Palantir (PLTR -6.17%) and C3.ai (AI -2.96%) both help businesses and government organizations make data-driven decisions. Palantir's Gotham platform collects and mines data from disparate sources for government agencies. Its Foundry platform provides similar services for large enterprise customers. C3.ai's artificial intelligence (AI) algorithms can be integrated into an organization's existing software to streamline its operations, automate tasks, improve employee safety, and detect financial irregularities. It also provides these services as pre-built applications.
Both companies initially dazzled investors with their robust growth rates, but their stocks fizzled out over the past year as inflation, rising interest rates, and geopolitical headwinds sparked a hasty retreat from high-growth tech stocks.
Palantir went public via a direct listing in September 2020, started trading at $10 per share, and hit an all-time high of $39 during the Reddit-fueled rally in growth stocks last January. But it only trades at about $11 a share today.
C3.ai went public through a traditional IPO in December 2020 at $42 per share. It started trading at $100 on the first day and soared to an all-time high of $177.47 that same month, but now trades at a mere $21 per share.
Let's see why these two high-growth stocks crumbled, and whether or not investors should pick up the broken pieces of either stock in this volatile market.
How fast is Palantir growing?
Palantir's revenue rose 47% in fiscal 2020, then grew 41% to $1.54 billion in fiscal 2021. It expects its annual revenue to grow by at least 30% each year through 2025, which implies it could generate more than $4 billion in revenue by the final year. Analysts expect its revenue to rise 30% in 2022.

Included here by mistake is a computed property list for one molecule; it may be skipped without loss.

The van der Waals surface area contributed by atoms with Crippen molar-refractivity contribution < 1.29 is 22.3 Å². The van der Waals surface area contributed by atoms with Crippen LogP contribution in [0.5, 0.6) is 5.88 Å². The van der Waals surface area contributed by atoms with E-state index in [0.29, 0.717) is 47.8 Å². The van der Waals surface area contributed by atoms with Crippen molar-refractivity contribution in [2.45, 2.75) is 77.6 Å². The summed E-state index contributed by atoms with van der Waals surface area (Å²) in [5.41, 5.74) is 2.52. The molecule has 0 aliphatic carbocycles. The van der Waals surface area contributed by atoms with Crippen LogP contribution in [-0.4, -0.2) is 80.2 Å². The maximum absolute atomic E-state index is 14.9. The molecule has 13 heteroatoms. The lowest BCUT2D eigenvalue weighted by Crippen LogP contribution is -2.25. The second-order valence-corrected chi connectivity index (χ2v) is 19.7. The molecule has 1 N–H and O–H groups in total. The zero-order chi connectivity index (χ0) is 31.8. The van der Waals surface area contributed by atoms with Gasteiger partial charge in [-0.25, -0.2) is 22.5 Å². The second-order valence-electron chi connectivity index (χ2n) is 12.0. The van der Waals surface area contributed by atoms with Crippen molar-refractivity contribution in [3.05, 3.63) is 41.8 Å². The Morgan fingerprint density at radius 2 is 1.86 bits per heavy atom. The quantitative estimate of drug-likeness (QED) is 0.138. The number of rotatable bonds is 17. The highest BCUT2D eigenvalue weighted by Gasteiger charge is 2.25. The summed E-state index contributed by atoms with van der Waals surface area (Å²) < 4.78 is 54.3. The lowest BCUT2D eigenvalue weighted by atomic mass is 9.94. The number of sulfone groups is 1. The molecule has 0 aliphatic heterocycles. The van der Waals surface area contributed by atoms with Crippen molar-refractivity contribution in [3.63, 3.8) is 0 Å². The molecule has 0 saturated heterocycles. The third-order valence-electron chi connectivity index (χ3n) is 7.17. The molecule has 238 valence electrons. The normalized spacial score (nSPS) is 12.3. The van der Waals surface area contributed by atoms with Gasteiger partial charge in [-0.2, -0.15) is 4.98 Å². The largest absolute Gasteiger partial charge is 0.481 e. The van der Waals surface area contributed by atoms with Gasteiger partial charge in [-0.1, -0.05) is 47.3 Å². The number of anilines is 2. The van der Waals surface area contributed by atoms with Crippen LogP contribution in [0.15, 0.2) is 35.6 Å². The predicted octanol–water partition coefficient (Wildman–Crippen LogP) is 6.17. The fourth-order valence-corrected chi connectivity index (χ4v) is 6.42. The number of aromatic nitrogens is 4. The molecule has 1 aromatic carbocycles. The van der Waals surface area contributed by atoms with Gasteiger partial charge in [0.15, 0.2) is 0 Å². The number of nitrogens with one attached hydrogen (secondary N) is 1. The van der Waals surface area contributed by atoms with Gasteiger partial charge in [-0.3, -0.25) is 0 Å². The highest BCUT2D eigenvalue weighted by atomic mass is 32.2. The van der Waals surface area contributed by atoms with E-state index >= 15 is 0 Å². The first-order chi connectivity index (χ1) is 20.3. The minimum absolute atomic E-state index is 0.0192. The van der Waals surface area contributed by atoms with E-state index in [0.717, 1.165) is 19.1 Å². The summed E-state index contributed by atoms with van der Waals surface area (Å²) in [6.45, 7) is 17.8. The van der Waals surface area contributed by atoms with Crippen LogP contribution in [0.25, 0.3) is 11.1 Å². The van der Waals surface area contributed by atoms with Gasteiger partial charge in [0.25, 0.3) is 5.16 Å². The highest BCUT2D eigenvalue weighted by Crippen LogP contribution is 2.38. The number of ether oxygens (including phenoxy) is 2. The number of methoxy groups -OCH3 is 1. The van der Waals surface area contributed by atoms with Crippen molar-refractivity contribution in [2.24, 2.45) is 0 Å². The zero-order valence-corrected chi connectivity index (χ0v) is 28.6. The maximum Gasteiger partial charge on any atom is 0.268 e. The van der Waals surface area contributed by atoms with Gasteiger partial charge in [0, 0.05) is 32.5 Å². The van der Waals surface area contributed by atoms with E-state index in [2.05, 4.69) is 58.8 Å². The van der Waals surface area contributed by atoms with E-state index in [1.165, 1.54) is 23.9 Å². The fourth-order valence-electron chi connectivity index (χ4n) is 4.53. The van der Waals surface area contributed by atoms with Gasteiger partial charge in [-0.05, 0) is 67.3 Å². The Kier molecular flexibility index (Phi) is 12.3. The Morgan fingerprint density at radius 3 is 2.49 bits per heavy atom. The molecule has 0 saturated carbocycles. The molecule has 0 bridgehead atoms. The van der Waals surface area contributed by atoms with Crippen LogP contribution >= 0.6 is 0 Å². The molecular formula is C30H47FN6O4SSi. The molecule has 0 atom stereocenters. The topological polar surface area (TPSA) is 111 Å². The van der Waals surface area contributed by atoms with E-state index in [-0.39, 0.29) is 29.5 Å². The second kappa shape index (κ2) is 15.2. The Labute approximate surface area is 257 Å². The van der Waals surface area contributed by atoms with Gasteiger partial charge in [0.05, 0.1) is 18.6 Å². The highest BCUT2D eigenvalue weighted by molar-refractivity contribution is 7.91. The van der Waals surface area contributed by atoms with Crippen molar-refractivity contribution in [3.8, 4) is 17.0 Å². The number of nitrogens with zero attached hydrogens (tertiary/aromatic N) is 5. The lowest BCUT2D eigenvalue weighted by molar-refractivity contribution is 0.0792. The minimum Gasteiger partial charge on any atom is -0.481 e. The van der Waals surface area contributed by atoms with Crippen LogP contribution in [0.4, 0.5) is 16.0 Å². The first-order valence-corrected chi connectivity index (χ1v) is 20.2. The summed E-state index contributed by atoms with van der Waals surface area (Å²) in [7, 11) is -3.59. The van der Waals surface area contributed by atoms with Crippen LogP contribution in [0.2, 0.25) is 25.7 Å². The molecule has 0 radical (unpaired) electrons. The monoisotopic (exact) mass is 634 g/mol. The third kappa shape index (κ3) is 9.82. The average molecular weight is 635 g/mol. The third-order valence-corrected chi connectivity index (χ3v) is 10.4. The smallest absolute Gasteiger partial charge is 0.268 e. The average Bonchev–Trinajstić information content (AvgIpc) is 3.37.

In fiscal 2021, Palantir generated 57% of its revenue from government clients and 41% of its revenue from commercial clients. The growth of its government business decelerated throughout 2021, but it offset that slowdown with the accelerating growth of its commercial business. That shift countered the bearish notion that Palantir would struggle to grow its commercial business to reduce its dependence on government contracts.
Palantir remains unprofitable on a generally accepted accounting principles (GAAP) basis, but its GAAP and non-GAAP operating margins have been gradually rising over the past year. On a GAAP basis, analysts expect its net loss to narrow from $520 million in 2021 to $209 million this year.
How fast is C3.ai growing?
C3.ai's revenue rose 71% in fiscal 2020, which ended in April of the calendar year. But in fiscal 2021, its revenue grew just 17% to $183 million as the pandemic disrupted the energy and industrial sectors.
In the first six months of fiscal 2022, C3.ai's revenue rose 35% year over year to $111 million as those headwinds waned. It expects its revenue to grow 35%-37% for the full year, while analysts anticipate 37% growth.
However, C3.ai relied on just two customers -- the oil field services giant Baker Hughes and the French utility company Engie -- to generate 37% of its revenue in the first half of 2022. That customer concentration is worrisome, but C3.ai has recently inked several new deals -- including a $500 million, five-year software delivery agreement with the U.S. Department of Defense -- to address that weakness.
C3.ai remains unprofitable by both GAAP and non-GAAP measures, but its non-GAAP gross margins are also gradually rising. However, analysts still expect its GAAP net loss to widen significantly -- from $56 million in fiscal 2021 to $200 million in fiscal 2022 -- as it ramps up its investments.
The valuations and verdict
Both stocks have been humbled since the frothy "meme stock" rally last year. Palantir trades at about 11 times its fiscal 2022 sales, while C3.ai trades at seven times its comparable fiscal 2023 sales.
Those valuations seem reasonable, but both companies have also been diluting their shares since their public debuts. Palantir's weighted-average share count nearly doubled in fiscal 2021, while C3.ai's weighted-average share count more than tripled year over year in the first half of fiscal 2022.
Palantir and C3.ai still look a lot cheaper than they did a year ago, but they're both risky investments. If I had to buy one right now, I'd choose Palantir, for three simple reasons: It has clearer long-term growth targets, it doesn't suffer any customer concentration issues, and its net losses seem more manageable. However, investors might want to consider taking a look at some other beaten-down tech stocks before pulling the trigger on Palantir.